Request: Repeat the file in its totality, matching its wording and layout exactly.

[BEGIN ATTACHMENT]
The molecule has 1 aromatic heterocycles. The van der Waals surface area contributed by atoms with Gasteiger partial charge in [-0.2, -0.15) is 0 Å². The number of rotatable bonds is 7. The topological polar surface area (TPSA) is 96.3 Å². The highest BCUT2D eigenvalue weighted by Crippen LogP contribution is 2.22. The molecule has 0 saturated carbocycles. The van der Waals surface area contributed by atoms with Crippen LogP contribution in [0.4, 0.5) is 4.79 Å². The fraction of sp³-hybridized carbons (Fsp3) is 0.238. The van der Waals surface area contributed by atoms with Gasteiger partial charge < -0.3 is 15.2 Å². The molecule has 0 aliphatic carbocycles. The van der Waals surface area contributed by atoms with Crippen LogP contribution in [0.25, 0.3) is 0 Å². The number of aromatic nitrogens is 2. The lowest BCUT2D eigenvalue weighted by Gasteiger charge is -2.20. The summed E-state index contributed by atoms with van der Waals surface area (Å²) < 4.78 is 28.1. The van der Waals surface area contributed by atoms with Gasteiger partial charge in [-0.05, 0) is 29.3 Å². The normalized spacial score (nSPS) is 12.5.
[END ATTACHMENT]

The molecule has 1 aromatic heterocycles. The van der Waals surface area contributed by atoms with Gasteiger partial charge in [-0.2, -0.15) is 0 Å². The number of rotatable bonds is 7. The topological polar surface area (TPSA) is 96.3 Å². The highest BCUT2D eigenvalue weighted by Crippen LogP contribution is 2.22. The molecule has 0 saturated carbocycles. The van der Waals surface area contributed by atoms with Crippen LogP contribution in [0.4, 0.5) is 4.79 Å². The fraction of sp³-hybridized carbons (Fsp3) is 0.238. The van der Waals surface area contributed by atoms with Gasteiger partial charge < -0.3 is 15.2 Å². The molecule has 0 aliphatic carbocycles. The van der Waals surface area contributed by atoms with Crippen LogP contribution in [0.25, 0.3) is 0 Å². The number of aromatic nitrogens is 2. The lowest BCUT2D eigenvalue weighted by Gasteiger charge is -2.20. The summed E-state index contributed by atoms with van der Waals surface area (Å²) < 4.78 is 28.1. The van der Waals surface area contributed by atoms with Gasteiger partial charge in [-0.05, 0) is 29.3 Å². The normalized spacial score (nSPS) is 12.5.